Tenfold Hate

Drudging the MMO Tar Pits
November 26, 2007, 12:53 pm
Filed under: Gaming, MMORPGs

Every move the gaming industry makes seems to signify another nail driven in the coffin of the hardcore gamer. Games are constantly accused of throwing in easy button mode or being simplified to appeal to the silent majority: people who can’t—or won’t—spend 4+ hours a night and 5+ days a week in game.

One thing that is seldom discussed, however, is the fact that “hardcore” play as it is largely defined is based on a blueprint that is just shy of a decade old. Let’s face it—that’s ancient when we’re talking about the lifespan of your average game. I don’t believe we’ve reached a point in MMO history where players want everything handed to them. Challenges and difficulty simply need to be rethought and presented in a way other than time sinks.

Hardcore players are not dinosaurs because they want difficulty and challenge in their gaming. They only become dinosaurs when they continue to define challenge and difficulty in the most narrow of ways—through archaic, clunky old game systems and the rule sets of yesteryear.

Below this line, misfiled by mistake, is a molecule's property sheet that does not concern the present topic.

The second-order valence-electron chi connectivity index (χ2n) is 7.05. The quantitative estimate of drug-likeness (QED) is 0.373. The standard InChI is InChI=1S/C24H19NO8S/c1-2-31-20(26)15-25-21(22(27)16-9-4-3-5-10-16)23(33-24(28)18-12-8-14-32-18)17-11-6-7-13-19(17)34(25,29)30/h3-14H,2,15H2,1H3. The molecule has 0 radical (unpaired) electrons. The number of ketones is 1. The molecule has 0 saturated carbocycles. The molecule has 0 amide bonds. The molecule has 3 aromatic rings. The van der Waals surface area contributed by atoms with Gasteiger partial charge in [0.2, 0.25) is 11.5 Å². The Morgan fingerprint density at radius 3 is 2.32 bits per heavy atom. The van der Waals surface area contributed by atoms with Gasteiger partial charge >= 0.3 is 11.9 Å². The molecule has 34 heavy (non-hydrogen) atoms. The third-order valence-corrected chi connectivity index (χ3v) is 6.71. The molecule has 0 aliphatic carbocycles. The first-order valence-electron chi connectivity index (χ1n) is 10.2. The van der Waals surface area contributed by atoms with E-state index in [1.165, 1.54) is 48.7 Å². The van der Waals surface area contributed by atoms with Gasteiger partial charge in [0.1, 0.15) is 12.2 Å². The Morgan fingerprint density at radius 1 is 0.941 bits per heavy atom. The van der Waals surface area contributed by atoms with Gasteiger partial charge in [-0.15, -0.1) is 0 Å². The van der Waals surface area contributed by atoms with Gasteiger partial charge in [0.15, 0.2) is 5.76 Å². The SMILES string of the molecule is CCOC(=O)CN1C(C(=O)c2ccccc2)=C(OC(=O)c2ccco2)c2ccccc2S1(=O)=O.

In order for the genre to continue to evolve, hardcore and casual play must no longer be defined by the amount of time a player has to sink into a game. Game developers need to up the ante and reevaluate HOW they can make games challenging and rewarding without falling back on the moth-eaten blueprints collecting dust in the attic.

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